First and foremost, crowdfunding is an alternative way to raise funds to support or start-up a cause, project, or product.
Beyond this ultimate goal of gaining capital, however, crowdfunding also provides campaigners with the unique opportunity to gauge if there is interest and demand for their new project or idea. A crowdfunding campaign can act as the sample test to validate a concept, testing the waters and even winning potential future customers.
Here is how to ensure your crowdfunding campaign is useful as a tool for idea validation:
Share Your Vision
Inspiring your crowd with a strong vision is already a deal-breaker for any crowdfunding campaign, in order to compel your audience to support your idea. Even more so, where the end-product is not yet tangible or readily available, sharing with them a clear vision of what you hope to achieve is beyond essential.
Although campaigners themselves may believe that they are doing something that will truly benefit their crowd, if all they are selling at that time is a vision, then the crowdfunding campaign is an ideal opportunity to establish if people really do want it, and want it enough to donate their own funds to it, now and in the future.
Highlighting your overall vision and core principal of your campaign will give you a real perspective of what the crowd needs, wants, and is prepared for.
Any crowdfunding campaign is only as successful as the marketing strategy that was carefully created before it was launched. As well as how you will promote the product via social media, emails or word-of-mouth, your marketing plan for the campaign should also include how you will use the campaign to carry out some fact-finding about your idea.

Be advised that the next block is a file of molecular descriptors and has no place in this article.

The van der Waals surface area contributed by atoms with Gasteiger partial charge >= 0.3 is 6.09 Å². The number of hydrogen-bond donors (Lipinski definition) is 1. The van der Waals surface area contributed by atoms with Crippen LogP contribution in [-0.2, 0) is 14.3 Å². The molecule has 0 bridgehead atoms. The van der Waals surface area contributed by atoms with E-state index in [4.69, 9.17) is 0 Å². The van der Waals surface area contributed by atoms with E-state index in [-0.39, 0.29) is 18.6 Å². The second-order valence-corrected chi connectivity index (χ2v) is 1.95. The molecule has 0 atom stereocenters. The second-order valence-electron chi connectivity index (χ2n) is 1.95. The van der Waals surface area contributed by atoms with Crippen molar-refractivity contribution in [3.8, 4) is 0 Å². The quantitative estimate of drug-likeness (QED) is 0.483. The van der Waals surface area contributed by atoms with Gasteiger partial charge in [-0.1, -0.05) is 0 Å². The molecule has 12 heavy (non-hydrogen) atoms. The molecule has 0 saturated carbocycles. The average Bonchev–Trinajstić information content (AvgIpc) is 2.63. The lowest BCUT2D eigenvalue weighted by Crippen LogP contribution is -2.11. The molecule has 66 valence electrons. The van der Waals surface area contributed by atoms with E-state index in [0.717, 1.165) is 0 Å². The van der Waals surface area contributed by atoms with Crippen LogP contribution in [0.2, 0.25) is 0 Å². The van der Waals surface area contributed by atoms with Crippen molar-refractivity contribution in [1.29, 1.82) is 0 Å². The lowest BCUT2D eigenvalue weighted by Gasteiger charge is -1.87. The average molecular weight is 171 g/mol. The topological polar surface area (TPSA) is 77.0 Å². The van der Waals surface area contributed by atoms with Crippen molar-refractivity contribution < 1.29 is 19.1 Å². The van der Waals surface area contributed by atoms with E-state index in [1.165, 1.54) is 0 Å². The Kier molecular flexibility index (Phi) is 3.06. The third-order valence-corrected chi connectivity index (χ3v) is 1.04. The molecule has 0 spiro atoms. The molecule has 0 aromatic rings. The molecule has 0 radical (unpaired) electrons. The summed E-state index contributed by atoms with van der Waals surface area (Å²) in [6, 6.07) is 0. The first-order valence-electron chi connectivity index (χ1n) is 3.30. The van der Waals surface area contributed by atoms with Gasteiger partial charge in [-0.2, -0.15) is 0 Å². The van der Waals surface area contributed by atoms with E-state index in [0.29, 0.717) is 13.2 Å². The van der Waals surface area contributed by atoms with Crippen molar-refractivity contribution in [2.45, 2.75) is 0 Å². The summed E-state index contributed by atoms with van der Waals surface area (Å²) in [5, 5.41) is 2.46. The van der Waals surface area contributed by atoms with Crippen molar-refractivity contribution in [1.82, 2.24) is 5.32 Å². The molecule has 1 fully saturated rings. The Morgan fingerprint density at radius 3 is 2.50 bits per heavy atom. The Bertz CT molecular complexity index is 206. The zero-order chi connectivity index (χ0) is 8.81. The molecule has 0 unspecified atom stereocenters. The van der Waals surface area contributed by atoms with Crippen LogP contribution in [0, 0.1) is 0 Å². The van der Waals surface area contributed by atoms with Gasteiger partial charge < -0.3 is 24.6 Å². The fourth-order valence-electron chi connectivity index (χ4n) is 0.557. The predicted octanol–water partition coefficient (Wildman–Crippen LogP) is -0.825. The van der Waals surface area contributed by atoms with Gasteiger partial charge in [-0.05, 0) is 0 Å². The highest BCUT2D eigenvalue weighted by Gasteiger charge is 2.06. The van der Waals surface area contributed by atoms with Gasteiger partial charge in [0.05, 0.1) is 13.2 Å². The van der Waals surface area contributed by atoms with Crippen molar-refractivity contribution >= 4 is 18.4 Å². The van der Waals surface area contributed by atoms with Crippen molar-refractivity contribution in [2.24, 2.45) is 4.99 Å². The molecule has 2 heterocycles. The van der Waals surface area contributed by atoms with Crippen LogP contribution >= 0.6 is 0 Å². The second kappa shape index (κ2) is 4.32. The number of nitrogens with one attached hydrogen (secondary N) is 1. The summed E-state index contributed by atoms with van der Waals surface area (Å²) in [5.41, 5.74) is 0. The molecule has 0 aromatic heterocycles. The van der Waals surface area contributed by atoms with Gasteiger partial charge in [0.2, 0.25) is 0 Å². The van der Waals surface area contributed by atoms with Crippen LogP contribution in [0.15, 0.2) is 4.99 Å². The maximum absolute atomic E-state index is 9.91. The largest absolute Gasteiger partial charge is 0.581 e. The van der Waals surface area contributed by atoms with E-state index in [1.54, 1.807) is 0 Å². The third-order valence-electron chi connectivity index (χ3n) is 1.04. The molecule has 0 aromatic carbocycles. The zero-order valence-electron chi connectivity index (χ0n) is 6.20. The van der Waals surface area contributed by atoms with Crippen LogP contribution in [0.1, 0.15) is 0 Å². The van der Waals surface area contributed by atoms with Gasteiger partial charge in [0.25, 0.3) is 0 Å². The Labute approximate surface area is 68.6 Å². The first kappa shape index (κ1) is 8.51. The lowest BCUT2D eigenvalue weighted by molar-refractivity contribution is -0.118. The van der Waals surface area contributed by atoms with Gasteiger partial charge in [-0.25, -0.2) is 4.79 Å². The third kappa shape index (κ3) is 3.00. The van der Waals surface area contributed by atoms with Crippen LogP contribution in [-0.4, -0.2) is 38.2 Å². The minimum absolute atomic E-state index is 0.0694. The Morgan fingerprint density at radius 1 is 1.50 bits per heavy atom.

Likewise, the buzz created throughout a crowdfunding campaign for a concrete idea, product, performance or project can also help you to plan a pre-sale strategy, later in the process.
Work Your Interactions
Having created a clear-cut and thorough marketing plan for your campaign, you can then learn a great deal about your idea by following your marketing material closely, and keeping tabs on the reactions, comments, interactions and feedback from your crowd.
Consider noting the age demographics or locations of those showing most interest in the idea, for example, as well as any feedback you receive about the idea itself, using this valuable market knowledge both in your constantly-updated marketing plan, and in the next stages of your project.
By regularly acting on the feedback you receive about your idea and the campaign itself, and tweaking it for the positive, you boost the chances of achieving both a successful crowdfunding campaign in the short term, and long-term success for your project.
Use Failures to Build Success
Whilst a crowdfunding campaign that does not achieve its funding goal may be considered a failure, from the perspective of idea validation it is still an extremely useful exercise.
Despite the shortfall in funding, through the campaign you will have received a lot of feedback and valid market research data with which you could enhance your idea to better appeal to the crowd, improving your promotional materials, clarifying your message, or conveying more passion regarding what you hope to achieve.
The bottom line here is to never give up on the idea, focusing on improvement of your project and crowdfunding campaign, and then trying again.